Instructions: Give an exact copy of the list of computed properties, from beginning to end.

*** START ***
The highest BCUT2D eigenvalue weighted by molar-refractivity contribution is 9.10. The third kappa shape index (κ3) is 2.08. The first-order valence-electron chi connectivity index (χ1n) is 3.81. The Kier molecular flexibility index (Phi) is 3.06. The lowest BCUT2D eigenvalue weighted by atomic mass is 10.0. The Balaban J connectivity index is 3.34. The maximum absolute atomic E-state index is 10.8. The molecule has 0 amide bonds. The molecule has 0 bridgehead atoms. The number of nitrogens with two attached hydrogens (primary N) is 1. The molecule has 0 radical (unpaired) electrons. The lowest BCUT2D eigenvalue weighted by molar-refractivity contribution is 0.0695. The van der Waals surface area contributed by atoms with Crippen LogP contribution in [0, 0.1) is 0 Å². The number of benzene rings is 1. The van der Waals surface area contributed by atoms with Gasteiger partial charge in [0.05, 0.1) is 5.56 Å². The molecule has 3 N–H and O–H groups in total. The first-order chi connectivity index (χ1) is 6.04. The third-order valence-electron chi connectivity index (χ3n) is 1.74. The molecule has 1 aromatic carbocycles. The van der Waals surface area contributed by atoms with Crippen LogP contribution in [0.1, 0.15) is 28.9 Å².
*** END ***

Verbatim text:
The highest BCUT2D eigenvalue weighted by molar-refractivity contribution is 9.10. The third kappa shape index (κ3) is 2.08. The first-order valence-electron chi connectivity index (χ1n) is 3.81. The Kier molecular flexibility index (Phi) is 3.06. The lowest BCUT2D eigenvalue weighted by atomic mass is 10.0. The Balaban J connectivity index is 3.34. The maximum absolute atomic E-state index is 10.8. The molecule has 0 amide bonds. The molecule has 0 bridgehead atoms. The number of nitrogens with two attached hydrogens (primary N) is 1. The molecule has 0 radical (unpaired) electrons. The lowest BCUT2D eigenvalue weighted by molar-refractivity contribution is 0.0695. The van der Waals surface area contributed by atoms with Crippen LogP contribution in [0, 0.1) is 0 Å². The number of benzene rings is 1. The van der Waals surface area contributed by atoms with Gasteiger partial charge in [0.05, 0.1) is 5.56 Å². The molecule has 3 N–H and O–H groups in total. The first-order chi connectivity index (χ1) is 6.04. The third-order valence-electron chi connectivity index (χ3n) is 1.74. The molecule has 1 aromatic carbocycles. The van der Waals surface area contributed by atoms with Crippen LogP contribution in [0.1, 0.15) is 28.9 Å².